Vanderbilt – Tennessee State Preview

The Commodores are at a crossroads. A team that not only owns ample talent, but has been given every opportunity to succeed by its "$100,000 head coach," is simply not putting forth the effort needed to beat evenly-matched opponents on road or neutral courts.

Winning games at Memorial Gym isn't a problem, but stepping onto a court without a baseline bench (i.e., every other court in the country) has proven to be quite thorny for Kevin Stallings's group.

As VU begins a five-game holiday stretch against decidedly inferior opponents, the key for the Dores is to acquire a tougher, more hard-nosed personality at the defensive end, and a generally increased commitment to unflagging effort at all spots on the floor. The SEC season will make or break this team, but it's this upcoming sequence – beginning with a Saturday afternoon contest against Nashville-based Tennessee State – which will set the stage for conference play. Vandy has a choice: Expunge the laziness and inconsistency now, or pay a steep price come the first full week of January.

TENNESSEE STATE IN DEPTH

Because Tennessee State –  like most of Vandy's next few opponents – plays many of its games off the national radar, it's worth examining this team a little more from a collective standpoint, and less from an individual viewpoint. A lot of things have happened with TSU basketball behind the scenes, and it's important to realize where the Tigers stand as they stroll into Memorial Gym for an afternoon delight on the weekend before Christmas.

No, not THAT John Cooper. The former Ohio State football coach is not on the Tennessee State bench, but TSU did hire John Cooper - a former player for Eddie Fogler at Wichita State (no, not Vanderbilt) and a recent assistant to Jeff Lebo at Auburn – to replace Cy Alexander earlier this year. Cooper evidently enjoys a great deal of familiarity with the SEC, so he'll be able to scout Vanderbilt with considerable expertise, even though the Tigers are situated in the Ohio Valley Conference.

Thin times, thin roster. Cooper has stepped into the TSU job without any cushion or comfort zone. Only four players returned from the 2008-09 roster, and three of last year's starters are now gone. With that having been said, it appears that the new sheriff in Nashville is beginning to get results. After starting 1-8 and looking overmatched, the Tigers have won two straight to improve to 3-8 on the season.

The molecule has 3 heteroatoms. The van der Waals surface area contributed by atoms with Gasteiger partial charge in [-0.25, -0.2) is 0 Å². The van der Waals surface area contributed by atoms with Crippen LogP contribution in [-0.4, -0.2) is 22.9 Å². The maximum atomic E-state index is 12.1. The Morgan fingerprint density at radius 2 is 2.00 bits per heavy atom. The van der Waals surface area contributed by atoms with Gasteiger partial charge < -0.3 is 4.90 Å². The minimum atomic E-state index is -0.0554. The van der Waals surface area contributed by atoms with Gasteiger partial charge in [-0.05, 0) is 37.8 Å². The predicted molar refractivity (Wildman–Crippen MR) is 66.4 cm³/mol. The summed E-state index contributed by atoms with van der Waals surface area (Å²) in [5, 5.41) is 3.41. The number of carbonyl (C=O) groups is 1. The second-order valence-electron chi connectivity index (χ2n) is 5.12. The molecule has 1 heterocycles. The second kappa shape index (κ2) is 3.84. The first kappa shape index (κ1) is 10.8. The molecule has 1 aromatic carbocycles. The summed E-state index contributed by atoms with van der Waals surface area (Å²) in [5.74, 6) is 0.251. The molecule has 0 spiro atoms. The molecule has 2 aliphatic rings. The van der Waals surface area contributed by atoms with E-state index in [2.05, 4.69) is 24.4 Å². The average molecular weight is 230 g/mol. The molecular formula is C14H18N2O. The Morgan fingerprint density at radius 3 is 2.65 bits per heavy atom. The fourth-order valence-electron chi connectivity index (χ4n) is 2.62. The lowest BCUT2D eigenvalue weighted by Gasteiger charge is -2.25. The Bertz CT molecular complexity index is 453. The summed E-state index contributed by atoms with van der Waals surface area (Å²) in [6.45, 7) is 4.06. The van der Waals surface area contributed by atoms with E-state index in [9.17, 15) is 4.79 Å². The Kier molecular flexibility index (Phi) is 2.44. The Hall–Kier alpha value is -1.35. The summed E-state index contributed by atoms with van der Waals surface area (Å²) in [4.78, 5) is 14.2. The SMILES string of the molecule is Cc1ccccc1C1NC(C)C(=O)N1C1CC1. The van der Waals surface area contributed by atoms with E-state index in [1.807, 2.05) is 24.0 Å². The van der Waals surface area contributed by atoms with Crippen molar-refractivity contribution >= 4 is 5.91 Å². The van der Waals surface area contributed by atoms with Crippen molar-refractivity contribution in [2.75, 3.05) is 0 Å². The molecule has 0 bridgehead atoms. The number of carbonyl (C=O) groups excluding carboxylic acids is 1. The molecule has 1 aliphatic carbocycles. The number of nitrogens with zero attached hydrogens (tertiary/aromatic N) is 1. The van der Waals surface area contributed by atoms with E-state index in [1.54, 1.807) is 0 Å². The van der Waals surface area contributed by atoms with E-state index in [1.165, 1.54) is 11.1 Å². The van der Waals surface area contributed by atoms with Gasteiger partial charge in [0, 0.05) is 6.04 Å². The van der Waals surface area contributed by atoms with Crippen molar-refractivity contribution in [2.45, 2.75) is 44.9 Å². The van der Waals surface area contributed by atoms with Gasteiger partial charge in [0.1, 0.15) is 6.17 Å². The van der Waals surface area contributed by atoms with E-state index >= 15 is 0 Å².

Newfound success. TSU knocked off Alabama A&M, 80-77, on Dec. 15, but it's the Tigers' 70-69 win over Detroit Mercy on Dec. 8 that truly turned some heads in the college basketball world. On Dec. 5, Detroit had defeated Cleveland State – a second-round team (and conqueror of mighty Wake Forest) in last year's NCAA Tournament – so the Titans owned some chops before lil' ol' Tennessee State chopped them down to size in the Motor City.

What makes TSU's recent surge all the more improbable is the fact that the win over Detroit came three days after an embarrassing loss to Southeast Missouri State on Dec. 5 (ironically, the same night that Detroit was clobbering Cleveland State). SEMO had lost 26 consecutive Ohio Valley Conference games until the Redhawks got well against Tennessee State. In that game, two of TSU's stat sheet stuffers – forwards Josh Sain and Darius Cox – sat out the entirety of the proceedings because Cooper had suspended them for violating team rules. Sain came back for the Detroit game, but Cox didn't.